Overall, this is a game that I am happy to have in my collection and I can see it getting a fair bit of play as I explore how best to use both armies and also take advantage of the 3 day battle to see whether the battle might develop in other ways (I will post back on that when done).

Solitaire - This is a two player block game, but I played the above replay solitaire and it was fine. Probably the bit of fog of war that is missed is that in a two player game, you would have to gauge when to launch an assault after bombardment, without knowing the real strengths that await your attack. But other than that, solitaire is fine and there are no cards to handle.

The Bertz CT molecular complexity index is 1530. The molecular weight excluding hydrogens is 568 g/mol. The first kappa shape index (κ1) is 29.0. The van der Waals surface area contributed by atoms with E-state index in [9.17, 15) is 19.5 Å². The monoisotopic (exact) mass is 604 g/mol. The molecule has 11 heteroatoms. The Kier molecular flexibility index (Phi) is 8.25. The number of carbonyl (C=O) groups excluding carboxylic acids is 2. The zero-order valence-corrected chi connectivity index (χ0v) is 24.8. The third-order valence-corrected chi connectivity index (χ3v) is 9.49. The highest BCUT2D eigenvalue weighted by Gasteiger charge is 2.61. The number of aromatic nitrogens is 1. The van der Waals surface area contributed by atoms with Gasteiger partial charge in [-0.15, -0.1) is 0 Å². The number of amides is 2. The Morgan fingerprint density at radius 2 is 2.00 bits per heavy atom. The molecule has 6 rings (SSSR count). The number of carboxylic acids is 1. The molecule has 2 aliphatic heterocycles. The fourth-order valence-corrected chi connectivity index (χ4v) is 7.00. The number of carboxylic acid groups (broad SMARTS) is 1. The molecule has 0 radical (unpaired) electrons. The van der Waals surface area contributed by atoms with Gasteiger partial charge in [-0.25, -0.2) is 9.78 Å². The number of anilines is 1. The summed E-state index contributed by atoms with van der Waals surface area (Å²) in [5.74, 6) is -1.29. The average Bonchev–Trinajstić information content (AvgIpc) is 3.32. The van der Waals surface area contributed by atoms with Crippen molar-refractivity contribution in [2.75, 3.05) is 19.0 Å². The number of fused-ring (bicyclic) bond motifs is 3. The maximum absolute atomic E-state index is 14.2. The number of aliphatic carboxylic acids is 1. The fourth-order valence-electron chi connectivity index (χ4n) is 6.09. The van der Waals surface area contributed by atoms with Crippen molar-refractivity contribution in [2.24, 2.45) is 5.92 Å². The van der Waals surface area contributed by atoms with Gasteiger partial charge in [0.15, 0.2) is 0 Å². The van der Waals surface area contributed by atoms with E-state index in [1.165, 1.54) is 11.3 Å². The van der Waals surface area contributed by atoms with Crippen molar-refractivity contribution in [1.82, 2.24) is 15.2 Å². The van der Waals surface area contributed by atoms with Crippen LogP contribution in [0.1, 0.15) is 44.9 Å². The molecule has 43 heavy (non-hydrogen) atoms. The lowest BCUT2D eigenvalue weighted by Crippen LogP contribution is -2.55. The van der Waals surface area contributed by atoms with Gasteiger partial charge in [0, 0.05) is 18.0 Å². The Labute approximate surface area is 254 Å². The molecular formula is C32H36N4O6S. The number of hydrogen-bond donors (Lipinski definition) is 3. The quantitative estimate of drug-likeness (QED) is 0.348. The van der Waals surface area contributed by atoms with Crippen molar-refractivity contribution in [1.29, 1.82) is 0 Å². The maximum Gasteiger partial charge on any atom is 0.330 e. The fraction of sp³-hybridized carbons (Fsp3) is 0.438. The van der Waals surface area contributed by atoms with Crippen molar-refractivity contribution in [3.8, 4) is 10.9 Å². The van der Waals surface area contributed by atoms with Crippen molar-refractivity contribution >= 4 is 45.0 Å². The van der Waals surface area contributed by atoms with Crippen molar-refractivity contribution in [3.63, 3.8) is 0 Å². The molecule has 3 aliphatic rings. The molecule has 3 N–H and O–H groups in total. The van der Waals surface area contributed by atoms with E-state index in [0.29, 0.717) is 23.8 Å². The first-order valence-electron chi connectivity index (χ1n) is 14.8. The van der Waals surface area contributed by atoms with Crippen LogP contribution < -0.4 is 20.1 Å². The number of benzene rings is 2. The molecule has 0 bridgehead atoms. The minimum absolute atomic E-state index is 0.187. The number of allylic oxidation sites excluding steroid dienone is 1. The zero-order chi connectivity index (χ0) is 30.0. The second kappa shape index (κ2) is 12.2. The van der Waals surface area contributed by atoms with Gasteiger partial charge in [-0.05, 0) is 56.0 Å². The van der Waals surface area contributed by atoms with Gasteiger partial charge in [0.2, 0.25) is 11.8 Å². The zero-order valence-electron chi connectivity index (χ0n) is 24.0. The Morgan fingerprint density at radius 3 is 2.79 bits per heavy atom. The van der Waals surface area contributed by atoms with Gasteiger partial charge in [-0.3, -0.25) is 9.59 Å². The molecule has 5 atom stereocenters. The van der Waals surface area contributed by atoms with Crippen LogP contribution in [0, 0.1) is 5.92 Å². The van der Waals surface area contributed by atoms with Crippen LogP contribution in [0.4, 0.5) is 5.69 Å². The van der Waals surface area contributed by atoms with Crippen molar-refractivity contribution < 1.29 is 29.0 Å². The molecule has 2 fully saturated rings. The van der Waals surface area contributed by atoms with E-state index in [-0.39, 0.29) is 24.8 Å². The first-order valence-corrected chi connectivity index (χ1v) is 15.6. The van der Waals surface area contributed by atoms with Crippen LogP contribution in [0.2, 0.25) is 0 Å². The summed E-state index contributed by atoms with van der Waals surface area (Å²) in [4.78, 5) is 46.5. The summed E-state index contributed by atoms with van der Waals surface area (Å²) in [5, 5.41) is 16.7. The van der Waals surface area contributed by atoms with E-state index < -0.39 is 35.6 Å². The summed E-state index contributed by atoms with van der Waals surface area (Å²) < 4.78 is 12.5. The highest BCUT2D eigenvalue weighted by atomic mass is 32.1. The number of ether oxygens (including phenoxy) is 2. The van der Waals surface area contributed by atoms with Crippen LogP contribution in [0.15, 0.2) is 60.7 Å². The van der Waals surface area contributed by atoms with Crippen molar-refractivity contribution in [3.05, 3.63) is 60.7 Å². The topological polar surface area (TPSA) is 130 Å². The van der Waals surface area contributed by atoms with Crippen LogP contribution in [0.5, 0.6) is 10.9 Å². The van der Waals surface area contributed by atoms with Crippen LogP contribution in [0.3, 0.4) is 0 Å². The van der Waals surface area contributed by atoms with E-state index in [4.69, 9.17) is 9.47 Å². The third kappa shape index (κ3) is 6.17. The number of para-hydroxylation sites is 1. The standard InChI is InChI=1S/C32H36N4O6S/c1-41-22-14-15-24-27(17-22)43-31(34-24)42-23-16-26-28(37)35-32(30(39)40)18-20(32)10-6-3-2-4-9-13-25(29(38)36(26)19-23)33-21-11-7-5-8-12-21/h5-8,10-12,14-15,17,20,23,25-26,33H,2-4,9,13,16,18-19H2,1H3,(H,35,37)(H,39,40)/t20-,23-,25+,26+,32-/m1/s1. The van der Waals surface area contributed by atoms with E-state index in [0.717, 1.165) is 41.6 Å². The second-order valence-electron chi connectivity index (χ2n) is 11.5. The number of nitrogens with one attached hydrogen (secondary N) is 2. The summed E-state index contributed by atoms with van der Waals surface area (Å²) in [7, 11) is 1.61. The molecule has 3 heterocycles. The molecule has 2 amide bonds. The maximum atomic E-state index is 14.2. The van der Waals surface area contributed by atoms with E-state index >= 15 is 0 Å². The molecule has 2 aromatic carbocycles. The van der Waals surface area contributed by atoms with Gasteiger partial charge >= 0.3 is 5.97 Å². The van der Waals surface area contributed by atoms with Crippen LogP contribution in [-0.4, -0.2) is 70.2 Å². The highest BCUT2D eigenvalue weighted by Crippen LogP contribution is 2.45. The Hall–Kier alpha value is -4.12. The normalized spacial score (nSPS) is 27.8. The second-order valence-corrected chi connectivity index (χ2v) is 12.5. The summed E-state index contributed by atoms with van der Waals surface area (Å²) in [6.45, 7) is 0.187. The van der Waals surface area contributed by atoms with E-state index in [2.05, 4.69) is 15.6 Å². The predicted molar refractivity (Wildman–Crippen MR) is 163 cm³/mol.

Size - this has a six panel heavy card map, the two order of battle cards are only used for set-up, so the game only needs a small table, just for the map. There are just over 100 wooden blocks on the map at the outset. Four dice come with the game.

Complexity - For those who have played other Columbia games, this cousin has the usual mechanics of their (cardless) block games, so things are quite straight forward, you just need to learn the unique bits that give the game the historical flavour. Probably the best way is to download the rules, so that you can write on them and highlight those small things that can be easily lost or forgotten. If you have never played one of these games, then complexity may be above 4 out of 10 for your first game, which will be a learning exercise. For everyone else, complexity is in the range of around 3.

Time - The box says 2 - 4 hours. I have only played the 7th September scenario and that took just over three hours, though I was writing the above account, so the above time suggestion seems about right.




No comments:

Post a Comment